Here's just one example, from Singapore:
Singapore's Marina Barrage.
The Marina Barrage and Reservoir, which opened in 2008, is at the heart of Singapore's two-billion-dollar campaign to improve drainage infrastructure, reduce the size of flood-prone areas, and enhance the quality of city life. It has nine operable crest gates, a series of enormous pumps, and a ten-thousand-hectare catchment area that is roughly one-seventh the size of the country. The system not only protects low-lying urban neighborhoods from flooding during heavy rains; it also eliminates the tidal influence of the surrounding seawater, creating a rainfed supply of freshwater that currently meets ten percent of Singapore's demand. More over, by stabilizing water levels in the Marina basin the barriers have produced better conditions for water sports. The Marina's public areas, which include a sculpture garden, a water-play space, a green roof with dramatic skyline vistas, and the Sustainable Singapore Gallery, bolster the city's tourist economy as well.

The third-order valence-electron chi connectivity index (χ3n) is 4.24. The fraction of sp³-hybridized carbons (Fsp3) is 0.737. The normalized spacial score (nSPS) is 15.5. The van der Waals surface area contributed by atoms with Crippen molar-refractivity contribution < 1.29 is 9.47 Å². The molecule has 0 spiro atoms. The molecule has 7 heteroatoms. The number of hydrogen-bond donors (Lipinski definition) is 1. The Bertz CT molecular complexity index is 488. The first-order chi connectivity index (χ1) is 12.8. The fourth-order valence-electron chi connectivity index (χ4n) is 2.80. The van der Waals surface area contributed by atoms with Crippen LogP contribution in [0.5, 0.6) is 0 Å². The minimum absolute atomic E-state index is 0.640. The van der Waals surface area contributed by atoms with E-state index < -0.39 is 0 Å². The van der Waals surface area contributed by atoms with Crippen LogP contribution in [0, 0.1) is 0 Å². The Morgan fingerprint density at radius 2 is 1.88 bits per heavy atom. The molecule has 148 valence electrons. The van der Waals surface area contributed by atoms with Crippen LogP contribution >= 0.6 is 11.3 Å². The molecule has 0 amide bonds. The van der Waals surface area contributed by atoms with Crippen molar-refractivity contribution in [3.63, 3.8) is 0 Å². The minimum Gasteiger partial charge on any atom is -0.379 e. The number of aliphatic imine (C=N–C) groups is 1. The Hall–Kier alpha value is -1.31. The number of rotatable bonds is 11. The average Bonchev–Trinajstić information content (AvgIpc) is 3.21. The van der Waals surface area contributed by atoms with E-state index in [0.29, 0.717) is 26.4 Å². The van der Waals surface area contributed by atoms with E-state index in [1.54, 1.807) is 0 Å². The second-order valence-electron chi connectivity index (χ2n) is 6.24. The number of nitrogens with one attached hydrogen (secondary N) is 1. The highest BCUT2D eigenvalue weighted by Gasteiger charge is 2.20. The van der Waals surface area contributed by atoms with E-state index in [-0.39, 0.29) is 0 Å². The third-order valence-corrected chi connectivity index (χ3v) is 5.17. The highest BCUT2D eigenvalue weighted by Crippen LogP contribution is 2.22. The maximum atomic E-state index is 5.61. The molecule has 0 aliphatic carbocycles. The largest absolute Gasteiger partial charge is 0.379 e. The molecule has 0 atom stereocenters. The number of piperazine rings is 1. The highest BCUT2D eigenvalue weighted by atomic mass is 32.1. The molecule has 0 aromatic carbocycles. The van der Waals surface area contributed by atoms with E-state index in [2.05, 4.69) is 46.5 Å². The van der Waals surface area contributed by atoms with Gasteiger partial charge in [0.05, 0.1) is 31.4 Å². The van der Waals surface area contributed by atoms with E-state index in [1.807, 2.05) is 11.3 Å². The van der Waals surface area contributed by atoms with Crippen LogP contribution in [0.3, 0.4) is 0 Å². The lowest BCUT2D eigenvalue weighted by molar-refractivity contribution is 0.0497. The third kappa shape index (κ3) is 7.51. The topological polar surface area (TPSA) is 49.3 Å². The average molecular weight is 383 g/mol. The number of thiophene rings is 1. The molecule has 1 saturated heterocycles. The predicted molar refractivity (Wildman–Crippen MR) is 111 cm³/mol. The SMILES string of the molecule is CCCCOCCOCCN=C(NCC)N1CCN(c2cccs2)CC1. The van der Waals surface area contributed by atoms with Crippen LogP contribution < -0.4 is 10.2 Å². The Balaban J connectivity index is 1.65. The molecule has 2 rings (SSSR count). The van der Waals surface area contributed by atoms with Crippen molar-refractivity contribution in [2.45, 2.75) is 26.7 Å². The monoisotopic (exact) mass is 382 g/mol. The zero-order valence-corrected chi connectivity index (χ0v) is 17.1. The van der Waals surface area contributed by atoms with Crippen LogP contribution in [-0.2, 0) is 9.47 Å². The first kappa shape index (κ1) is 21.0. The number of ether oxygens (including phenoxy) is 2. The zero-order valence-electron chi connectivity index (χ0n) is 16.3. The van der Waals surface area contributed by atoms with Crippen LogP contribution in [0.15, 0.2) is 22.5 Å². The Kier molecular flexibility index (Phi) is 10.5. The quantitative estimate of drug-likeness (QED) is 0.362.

That's a brilliant way to address two climate impacts -- large precipitation events and rising sea levels -- at once. Singapore has also elevated all access points to its underground subway a least a meter above high-water flood levels. It's also building desalination plants and systems to reuse waste water. It's also burying its power lines.
Engineers at the Dutch firm Arcadis recently proposed a large new sea barrier for north of New York City's Verrazano-Narrows Bridge. The price tag: $6.5 billion. And that's just one small piece of the puzzle. All this stuff is prudent, but it's expensive.